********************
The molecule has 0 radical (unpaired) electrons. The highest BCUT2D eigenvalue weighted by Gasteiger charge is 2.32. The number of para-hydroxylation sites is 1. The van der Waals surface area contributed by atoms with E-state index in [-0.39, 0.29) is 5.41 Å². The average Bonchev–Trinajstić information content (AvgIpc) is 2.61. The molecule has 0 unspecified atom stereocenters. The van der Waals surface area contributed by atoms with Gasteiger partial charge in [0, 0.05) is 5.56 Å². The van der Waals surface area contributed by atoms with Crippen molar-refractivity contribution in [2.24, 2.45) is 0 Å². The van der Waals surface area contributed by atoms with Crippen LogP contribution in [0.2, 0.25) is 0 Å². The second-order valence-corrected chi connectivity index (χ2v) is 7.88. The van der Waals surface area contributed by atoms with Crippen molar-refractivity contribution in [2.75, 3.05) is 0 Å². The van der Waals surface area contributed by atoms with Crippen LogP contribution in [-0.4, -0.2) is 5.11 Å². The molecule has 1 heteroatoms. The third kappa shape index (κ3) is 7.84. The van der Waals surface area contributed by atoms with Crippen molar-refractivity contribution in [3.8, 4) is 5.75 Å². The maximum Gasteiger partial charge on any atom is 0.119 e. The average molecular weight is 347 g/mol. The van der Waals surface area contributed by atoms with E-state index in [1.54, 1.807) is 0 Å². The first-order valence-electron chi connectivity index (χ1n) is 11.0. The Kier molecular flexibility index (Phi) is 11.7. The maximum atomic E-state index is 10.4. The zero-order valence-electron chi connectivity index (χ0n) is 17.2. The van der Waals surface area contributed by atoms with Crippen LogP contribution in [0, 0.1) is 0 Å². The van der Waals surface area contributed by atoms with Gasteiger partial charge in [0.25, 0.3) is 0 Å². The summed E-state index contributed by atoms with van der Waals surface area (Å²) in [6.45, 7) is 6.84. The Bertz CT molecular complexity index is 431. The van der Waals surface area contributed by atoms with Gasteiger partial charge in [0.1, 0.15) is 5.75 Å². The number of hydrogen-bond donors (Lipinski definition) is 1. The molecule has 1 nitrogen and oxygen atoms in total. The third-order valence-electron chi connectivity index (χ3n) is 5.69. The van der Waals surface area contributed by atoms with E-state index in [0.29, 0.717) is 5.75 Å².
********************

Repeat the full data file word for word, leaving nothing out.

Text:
The molecule has 0 radical (unpaired) electrons. The highest BCUT2D eigenvalue weighted by Gasteiger charge is 2.32. The number of para-hydroxylation sites is 1. The van der Waals surface area contributed by atoms with E-state index in [-0.39, 0.29) is 5.41 Å². The average Bonchev–Trinajstić information content (AvgIpc) is 2.61. The molecule has 0 unspecified atom stereocenters. The van der Waals surface area contributed by atoms with Gasteiger partial charge in [0, 0.05) is 5.56 Å². The van der Waals surface area contributed by atoms with Crippen molar-refractivity contribution in [2.24, 2.45) is 0 Å². The van der Waals surface area contributed by atoms with Crippen LogP contribution in [0.2, 0.25) is 0 Å². The second-order valence-corrected chi connectivity index (χ2v) is 7.88. The van der Waals surface area contributed by atoms with Crippen molar-refractivity contribution in [2.75, 3.05) is 0 Å². The van der Waals surface area contributed by atoms with Crippen LogP contribution in [-0.4, -0.2) is 5.11 Å². The molecule has 1 heteroatoms. The third kappa shape index (κ3) is 7.84. The van der Waals surface area contributed by atoms with Crippen molar-refractivity contribution in [3.8, 4) is 5.75 Å². The maximum Gasteiger partial charge on any atom is 0.119 e. The average molecular weight is 347 g/mol. The van der Waals surface area contributed by atoms with E-state index in [1.54, 1.807) is 0 Å². The first-order valence-electron chi connectivity index (χ1n) is 11.0. The Kier molecular flexibility index (Phi) is 11.7. The maximum atomic E-state index is 10.4. The zero-order valence-electron chi connectivity index (χ0n) is 17.2. The van der Waals surface area contributed by atoms with Crippen LogP contribution in [0, 0.1) is 0 Å². The van der Waals surface area contributed by atoms with Gasteiger partial charge in [0.25, 0.3) is 0 Å². The summed E-state index contributed by atoms with van der Waals surface area (Å²) in [6.45, 7) is 6.84. The Bertz CT molecular complexity index is 431. The van der Waals surface area contributed by atoms with Gasteiger partial charge in [0.1, 0.15) is 5.75 Å². The number of hydrogen-bond donors (Lipinski definition) is 1. The molecule has 1 nitrogen and oxygen atoms in total. The third-order valence-electron chi connectivity index (χ3n) is 5.69. The van der Waals surface area contributed by atoms with E-state index in [0.29, 0.717) is 5.75 Å².